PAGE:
A woman would be keeping track of her regular menstrual cycle. Taking such as a reference point, the period when ovulation is happening can be predicted. Talk to your betrothed and confide in him or her about the game plan on how to get pregnant.
The rule of thumb using this plan is to use two weeks as a measure. Two weeks or 14 days before the onset of the menstrual cycle is the richest season to plant the seed of pregnancy with the spouse who is trying to conceive.
Timing Intercourse and Ovulation for Conception!
Knowing the right timing or schedule would indicate your chances of hitting the matured egg. All women differ from one another and have different menstrual cycles. One may find it easy to conceive and the other may find it difficult.
Remember, you have to have a chart to monitor this and your fertility signs can be tremendously useful in the analysis and resolution of fertility issues, like problems with ovulation, which is the number 1 fertility issue in women.
Usually, a woman’s menstrual cycle is 28 days but still normal at 31 days.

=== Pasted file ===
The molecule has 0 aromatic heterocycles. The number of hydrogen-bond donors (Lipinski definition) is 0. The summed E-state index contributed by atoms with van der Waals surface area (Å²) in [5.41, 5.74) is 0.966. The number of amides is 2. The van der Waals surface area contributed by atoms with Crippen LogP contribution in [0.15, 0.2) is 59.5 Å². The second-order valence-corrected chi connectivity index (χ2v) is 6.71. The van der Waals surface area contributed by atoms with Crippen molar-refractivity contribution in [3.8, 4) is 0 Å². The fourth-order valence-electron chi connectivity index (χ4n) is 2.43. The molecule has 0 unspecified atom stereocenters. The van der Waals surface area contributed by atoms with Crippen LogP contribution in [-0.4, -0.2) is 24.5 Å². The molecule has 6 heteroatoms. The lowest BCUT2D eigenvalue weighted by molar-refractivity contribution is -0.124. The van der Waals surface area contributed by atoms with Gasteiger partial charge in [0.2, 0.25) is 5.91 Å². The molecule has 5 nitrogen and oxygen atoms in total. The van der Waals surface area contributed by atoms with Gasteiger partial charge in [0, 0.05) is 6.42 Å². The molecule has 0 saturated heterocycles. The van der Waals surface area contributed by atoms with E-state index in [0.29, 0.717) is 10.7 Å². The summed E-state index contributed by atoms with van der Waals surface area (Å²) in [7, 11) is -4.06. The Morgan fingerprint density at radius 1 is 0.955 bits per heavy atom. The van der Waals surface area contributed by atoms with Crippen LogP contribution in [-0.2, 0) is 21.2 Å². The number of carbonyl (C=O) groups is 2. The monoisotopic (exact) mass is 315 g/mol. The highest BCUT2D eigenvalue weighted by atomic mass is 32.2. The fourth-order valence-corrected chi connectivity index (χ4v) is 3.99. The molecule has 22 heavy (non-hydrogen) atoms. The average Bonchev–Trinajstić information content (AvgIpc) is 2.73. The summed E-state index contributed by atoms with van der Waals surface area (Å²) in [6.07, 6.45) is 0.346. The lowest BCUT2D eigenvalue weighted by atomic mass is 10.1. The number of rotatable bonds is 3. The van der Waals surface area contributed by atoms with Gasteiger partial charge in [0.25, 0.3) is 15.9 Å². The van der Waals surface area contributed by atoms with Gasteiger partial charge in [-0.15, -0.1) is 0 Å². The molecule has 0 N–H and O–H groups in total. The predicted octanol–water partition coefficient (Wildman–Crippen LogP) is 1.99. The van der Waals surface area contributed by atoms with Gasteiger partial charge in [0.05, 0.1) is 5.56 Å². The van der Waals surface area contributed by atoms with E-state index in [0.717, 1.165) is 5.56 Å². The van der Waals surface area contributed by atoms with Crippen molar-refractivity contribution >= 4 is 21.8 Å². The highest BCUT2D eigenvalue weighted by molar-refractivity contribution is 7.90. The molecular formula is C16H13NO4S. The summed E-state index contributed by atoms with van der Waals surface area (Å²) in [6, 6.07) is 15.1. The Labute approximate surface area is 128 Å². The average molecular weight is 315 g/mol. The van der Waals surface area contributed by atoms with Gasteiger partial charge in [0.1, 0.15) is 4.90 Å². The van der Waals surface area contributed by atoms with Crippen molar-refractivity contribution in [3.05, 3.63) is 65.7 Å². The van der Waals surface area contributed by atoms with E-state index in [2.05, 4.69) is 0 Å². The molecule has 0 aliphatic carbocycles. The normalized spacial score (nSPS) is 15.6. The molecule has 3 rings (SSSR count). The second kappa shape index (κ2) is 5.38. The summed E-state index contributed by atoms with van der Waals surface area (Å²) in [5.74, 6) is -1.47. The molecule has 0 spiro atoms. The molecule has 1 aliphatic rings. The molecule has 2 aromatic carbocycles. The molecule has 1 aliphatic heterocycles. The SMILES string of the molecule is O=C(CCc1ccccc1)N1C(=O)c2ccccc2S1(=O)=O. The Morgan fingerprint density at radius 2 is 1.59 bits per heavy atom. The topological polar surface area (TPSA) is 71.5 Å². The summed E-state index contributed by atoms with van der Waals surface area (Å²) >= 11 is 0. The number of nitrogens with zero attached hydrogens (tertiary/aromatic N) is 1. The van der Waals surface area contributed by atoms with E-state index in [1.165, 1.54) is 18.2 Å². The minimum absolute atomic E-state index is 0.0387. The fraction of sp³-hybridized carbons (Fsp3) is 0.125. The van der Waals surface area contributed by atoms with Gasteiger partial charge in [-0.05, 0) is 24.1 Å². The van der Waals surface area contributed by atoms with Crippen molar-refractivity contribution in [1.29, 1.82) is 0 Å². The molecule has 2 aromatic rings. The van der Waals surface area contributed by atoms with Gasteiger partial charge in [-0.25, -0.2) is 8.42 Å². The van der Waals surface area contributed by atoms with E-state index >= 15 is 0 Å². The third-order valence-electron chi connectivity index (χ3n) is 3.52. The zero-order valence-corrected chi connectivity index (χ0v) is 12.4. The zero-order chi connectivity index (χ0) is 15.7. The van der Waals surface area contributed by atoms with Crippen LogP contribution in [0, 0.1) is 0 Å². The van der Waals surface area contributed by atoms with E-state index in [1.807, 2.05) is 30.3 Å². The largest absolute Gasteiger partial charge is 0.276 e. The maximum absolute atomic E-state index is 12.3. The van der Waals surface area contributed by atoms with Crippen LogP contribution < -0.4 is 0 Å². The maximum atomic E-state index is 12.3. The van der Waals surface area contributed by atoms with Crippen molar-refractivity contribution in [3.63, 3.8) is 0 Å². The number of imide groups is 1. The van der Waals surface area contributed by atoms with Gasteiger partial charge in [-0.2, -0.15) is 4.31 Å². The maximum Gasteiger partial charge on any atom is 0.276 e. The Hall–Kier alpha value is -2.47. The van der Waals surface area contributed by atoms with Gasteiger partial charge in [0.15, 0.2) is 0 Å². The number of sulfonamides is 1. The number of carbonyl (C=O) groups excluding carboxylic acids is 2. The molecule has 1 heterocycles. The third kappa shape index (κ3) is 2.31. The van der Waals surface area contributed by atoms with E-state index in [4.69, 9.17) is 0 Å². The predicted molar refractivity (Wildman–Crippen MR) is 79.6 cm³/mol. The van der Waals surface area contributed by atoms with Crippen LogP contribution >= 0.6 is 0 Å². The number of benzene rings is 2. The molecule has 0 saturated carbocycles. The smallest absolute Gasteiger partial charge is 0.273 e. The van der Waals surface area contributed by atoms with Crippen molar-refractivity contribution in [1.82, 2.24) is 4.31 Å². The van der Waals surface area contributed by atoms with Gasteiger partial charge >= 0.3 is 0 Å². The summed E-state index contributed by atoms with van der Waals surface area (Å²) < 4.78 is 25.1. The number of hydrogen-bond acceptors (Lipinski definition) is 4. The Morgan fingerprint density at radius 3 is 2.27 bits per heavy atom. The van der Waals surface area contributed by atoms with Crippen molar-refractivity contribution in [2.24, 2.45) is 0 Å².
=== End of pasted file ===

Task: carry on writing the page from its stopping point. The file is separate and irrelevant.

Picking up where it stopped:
Ovulation takes place on the 11th to 12th day after menstruation. This is the peak where the couple should have an intercourse.
In your 20s, you are probably at your most fertile. Your chances of becoming pregnant each month are roughly 20 percent, and the miscarriage rate is its lowest — 9.5 percent. Despite the fact that you may be physically ready for a child, you may be less stable in your career or relationship in your 20s, and having a baby may add significant stress to your life.
In your 30s, your fertility begins to decline a bit, and the miscarriage rate increases slightly, as do your chances of having a child with Down syndrome or another chromosomal abnormality. At the same time, if you are married or have a partner, your relationship may be more stable, and your career and financial situation more secure.